As I mentioned a few weeks, a number of requests about how to make my mother’s peasant bread with a sourdough starter encouraged me to dip my toe into the wonderful world of naturally leavened breads. You can read more about that experiment here, which led to this simple sourdough focaccia recipe, an adaptation of my favorite yeasted, refrigerator focaccia.
It also led to this sourdough toasting bread, which is essentially the same formula, just baked in a different vessel and without the slick of oil and sprinkling of sea salt on top. I’ve been making this bread even more often than the focaccia these days because I love the shape: it’s so nice for morning toast and for sandwiches.
Simple Sourdough Toasting Bread: What You Need
- A sourdough starter. I recommend buying one (read why here).
- Time. As with the focaccia, this bread rises first for about 6 to 18 hours (depending on the time of year and strength of your starter), then again for another 4 to 6.
- A large loaf pan. I’ve been using this 10 x 5-inch loaf pan. If you only have two smaller loaf pans, such as 8.5 x 4.5-inch pans, you’ll need to split the dough in half after the first rise.
That’s it! Ready? Here’s the play-by-play:
As always, when mixing sourdough doughs, it’s best to weigh everything with a digital scale. Start with 100 g starter. (If this looks familiar, it is: this is the same basic process for the sourdough focaccia.)
Add 10 g kosher (or other) salt.
Add 440 g water.
Stir to combine.
Add 512 g bread flour.
Stir to form a sticky dough ball.
Cover with a towel or bowl cover, and let rise for 6 to 18 hours* (see recipe notes) at room temperature:
After 6 – 18 hours, it will look something like this:
Drizzle the surface of the dough with a little bit of olive oil; then fold the dough inwards from the sides to deflate.
Transfer dough to loaf pan.
Let rise till dough just begins to crown the rim of the pan, about 6 hours.
Bake for about 45 minutes.
The makeup of this dough is the same as this sourdough focaccia. Here, the dough is baked in a loaf pan, and there is no sea salt on top.
This recipe yields one large loaf. You’ll need a 10 x 5-inch loaf pan, such as this one. If you only have two smaller loaf pans, such as 8.5 x 4.5-inch pans, you should probably split the dough in half after the first rise.
Plan ahead: This dough rises first for 6 to 18 hours (or less if it is super hot out or if you live in a humid area) or until the dough doubles in volume; then again for about 4 to 6 hour or until the dough crowns the rim of the baking vessel.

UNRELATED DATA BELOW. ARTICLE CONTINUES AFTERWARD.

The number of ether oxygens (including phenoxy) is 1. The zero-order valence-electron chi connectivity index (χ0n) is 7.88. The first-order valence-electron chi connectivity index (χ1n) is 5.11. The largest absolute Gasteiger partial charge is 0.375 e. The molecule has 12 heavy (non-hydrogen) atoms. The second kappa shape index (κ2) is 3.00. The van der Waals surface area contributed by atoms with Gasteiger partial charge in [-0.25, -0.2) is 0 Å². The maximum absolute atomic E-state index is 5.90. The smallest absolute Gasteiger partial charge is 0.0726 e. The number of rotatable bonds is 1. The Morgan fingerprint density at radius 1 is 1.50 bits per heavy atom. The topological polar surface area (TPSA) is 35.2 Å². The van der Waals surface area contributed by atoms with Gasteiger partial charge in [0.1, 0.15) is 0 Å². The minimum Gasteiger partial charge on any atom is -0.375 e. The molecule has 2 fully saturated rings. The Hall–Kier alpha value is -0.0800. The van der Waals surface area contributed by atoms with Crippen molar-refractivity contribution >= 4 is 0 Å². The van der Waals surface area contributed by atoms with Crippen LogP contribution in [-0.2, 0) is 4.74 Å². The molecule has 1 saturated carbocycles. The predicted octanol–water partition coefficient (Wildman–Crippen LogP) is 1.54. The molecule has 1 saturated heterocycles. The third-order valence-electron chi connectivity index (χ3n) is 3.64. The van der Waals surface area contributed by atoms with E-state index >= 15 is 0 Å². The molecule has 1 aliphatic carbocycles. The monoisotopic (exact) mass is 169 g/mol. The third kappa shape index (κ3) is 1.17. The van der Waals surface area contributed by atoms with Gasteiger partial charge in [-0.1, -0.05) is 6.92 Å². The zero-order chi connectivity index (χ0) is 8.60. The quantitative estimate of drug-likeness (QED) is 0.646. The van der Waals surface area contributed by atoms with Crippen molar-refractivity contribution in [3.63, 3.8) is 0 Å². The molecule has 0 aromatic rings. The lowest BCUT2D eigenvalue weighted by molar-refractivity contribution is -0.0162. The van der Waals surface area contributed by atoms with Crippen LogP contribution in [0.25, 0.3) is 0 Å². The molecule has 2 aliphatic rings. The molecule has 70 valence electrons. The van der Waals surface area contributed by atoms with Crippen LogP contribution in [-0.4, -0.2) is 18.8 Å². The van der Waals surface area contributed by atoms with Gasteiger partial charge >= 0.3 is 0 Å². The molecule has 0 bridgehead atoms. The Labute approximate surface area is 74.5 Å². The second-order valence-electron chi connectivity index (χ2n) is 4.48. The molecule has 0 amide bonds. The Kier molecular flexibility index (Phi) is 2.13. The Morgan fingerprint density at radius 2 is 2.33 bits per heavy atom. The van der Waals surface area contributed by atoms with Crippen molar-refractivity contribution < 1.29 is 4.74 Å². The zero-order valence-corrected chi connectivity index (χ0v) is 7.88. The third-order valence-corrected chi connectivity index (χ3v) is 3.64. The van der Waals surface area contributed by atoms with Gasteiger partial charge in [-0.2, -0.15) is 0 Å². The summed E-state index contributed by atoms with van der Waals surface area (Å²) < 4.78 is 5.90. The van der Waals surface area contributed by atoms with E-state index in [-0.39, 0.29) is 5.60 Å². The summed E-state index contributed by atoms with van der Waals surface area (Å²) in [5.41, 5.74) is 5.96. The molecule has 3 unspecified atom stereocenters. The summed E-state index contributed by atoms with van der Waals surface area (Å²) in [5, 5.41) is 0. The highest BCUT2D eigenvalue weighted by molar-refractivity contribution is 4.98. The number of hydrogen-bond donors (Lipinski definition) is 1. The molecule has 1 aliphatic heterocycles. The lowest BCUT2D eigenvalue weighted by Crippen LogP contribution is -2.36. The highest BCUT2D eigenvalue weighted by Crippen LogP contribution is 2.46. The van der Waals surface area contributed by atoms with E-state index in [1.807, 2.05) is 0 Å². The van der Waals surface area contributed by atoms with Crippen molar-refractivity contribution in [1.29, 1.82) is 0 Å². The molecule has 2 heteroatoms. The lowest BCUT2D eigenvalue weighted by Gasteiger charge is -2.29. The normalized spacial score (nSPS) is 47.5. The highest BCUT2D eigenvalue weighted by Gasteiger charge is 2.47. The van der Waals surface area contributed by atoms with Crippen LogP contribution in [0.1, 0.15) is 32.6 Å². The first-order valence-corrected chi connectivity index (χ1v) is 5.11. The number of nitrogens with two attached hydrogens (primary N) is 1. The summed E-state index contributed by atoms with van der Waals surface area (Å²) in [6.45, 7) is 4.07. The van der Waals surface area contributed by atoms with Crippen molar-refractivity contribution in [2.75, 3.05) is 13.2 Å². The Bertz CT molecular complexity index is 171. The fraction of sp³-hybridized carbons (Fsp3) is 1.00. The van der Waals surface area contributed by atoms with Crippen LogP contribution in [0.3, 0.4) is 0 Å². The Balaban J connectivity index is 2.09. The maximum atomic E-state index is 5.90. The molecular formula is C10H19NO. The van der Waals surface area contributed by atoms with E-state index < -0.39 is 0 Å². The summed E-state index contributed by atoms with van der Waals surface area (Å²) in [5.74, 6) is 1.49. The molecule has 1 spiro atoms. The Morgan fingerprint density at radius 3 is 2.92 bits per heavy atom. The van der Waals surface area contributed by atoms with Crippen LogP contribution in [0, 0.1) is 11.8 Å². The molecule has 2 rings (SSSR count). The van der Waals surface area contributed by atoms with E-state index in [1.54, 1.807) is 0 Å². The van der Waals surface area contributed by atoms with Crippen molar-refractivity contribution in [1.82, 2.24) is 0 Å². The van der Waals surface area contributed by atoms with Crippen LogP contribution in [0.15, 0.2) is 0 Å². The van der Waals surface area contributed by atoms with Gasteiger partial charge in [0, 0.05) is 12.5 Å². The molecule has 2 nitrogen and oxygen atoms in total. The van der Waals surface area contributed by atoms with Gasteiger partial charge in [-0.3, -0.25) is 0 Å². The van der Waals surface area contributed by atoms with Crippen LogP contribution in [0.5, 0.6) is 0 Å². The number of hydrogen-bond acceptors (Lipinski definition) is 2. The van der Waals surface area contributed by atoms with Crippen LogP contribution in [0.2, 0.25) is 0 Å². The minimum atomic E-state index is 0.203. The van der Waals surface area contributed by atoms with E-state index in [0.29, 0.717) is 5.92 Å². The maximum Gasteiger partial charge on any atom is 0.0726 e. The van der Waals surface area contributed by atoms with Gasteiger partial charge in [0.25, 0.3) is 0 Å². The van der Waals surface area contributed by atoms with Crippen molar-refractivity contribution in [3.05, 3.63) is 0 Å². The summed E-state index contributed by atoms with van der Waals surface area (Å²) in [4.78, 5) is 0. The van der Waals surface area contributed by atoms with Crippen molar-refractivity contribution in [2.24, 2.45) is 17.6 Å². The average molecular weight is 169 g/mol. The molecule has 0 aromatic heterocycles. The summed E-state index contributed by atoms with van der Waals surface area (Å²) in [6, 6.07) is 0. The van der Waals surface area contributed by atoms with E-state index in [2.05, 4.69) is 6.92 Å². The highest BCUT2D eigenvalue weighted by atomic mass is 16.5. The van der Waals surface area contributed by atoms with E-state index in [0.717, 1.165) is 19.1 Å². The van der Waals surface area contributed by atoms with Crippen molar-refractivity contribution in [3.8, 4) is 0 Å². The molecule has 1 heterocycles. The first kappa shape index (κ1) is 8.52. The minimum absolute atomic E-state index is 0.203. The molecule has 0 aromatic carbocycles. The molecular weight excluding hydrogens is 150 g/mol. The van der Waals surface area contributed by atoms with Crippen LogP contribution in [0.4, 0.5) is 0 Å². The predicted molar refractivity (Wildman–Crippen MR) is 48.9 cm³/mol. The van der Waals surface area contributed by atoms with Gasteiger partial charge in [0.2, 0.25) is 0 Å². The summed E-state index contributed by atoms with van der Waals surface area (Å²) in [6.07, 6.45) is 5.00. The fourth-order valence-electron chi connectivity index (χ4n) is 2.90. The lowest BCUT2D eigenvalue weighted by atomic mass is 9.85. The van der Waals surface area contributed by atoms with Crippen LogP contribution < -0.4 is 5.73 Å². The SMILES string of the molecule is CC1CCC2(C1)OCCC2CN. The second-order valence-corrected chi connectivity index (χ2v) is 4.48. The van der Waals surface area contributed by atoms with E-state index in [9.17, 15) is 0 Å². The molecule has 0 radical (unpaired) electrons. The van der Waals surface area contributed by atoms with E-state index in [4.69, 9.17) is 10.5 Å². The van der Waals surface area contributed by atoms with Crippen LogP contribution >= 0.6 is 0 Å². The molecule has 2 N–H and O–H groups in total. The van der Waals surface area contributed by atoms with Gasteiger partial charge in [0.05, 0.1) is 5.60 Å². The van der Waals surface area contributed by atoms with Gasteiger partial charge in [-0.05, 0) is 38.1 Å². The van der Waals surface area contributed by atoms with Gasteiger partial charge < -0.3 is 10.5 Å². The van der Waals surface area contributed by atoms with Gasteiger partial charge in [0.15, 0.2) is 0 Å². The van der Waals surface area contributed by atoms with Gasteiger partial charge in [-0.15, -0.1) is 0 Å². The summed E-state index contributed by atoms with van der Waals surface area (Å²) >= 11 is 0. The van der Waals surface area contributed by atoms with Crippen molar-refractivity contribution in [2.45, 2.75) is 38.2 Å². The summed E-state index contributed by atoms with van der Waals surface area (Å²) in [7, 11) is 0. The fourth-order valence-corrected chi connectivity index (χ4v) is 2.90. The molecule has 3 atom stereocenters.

If you’re just getting started with sourdough, check out this post first. You’ll find tips there on procuring a starter as well as how to feed it and maintain it.
Water: Chlorine in water can adversely affect sourdough. Leaving water at room temperature for 24 hours will allow most of the chlorine to escape. When I am in the habit of making sourdough bread, I fill a large pitcher with water and leave it out at room temperature. I use this for my sourdough breads and starter. Truth be told, I’ve used water straight from the tap and have not noticed a difference.
Water quantity: Also, depending on where you live and the time of year, you may need to cut the water back. If you live in a humid environment, for instance, I would suggest starting with 430 g water. If you are not using bread flour, you also may need to cut the water back a bit.
- 100 g (about 1/2 cup) active starter
- 10 g (about 2.5 teaspoons) kosher salt
- 440 g (about 1.75 cups) water, (or less, see notes above) room temperature
- 512 g (4 cups) bread flour, such as King Arthur Flour
- a few tablespoons extra-virgin olive oil
- room temperature butter, for greasing
- Place the starter, salt, and water in a large bowl. Stir with a spatula to combine — it doesn’t have to be uniformly mixed. Add the flour. Mix again until the flour is completely incorporated. Drizzle with a splash of olive oil and rub to coat. Cover bowl with a tea towel or bowl cover and set aside to rise for 6 to 18 hours — if it is super hot out or if you live in a humid environment, it may only take 6 hours. When the dough has nearly doubled in volume, it is ready.
- When the dough has nearly doubled, grease a 10 x 5-inch loaf pan with butter (or nonstick spray). Drizzle dough with a few tablespoons of olive oil. Rub your hand in the oil to coat. Use your hand to deflate the dough: pull the dough from the sides and press it into the center. Video guidance here. Turn dough over so seam-side is down and gently stretch into an oblong shape.
- Transfer to prepared pan seam side down. Leave alone for 5 to 6 hours or until dough begins crowning the rim of the pan — this may take less time when it is very warm out. Do be patient with this second rise: to get good height, the dough should be above the rim of the pan before you transfer it to the oven.
- Heat oven to 425ºF. Transfer pan to the oven and bake for about 20 minutes. Reduce heat to 375ºF. Bake for 20 to 25 minutes more or until golden all around. If you have an instant read thermometer, it should register 206-210ºF or so before removing. Remove pan from oven and turn bread out onto a cooling rack. Cool at least 20 minutes before slicing.
- Category: Bread
- Method: Sourdough/Natural Leavening
- Cuisine: American
Keywords: bread, sourdough, sandwich, toasting, natural leavening, wild yeast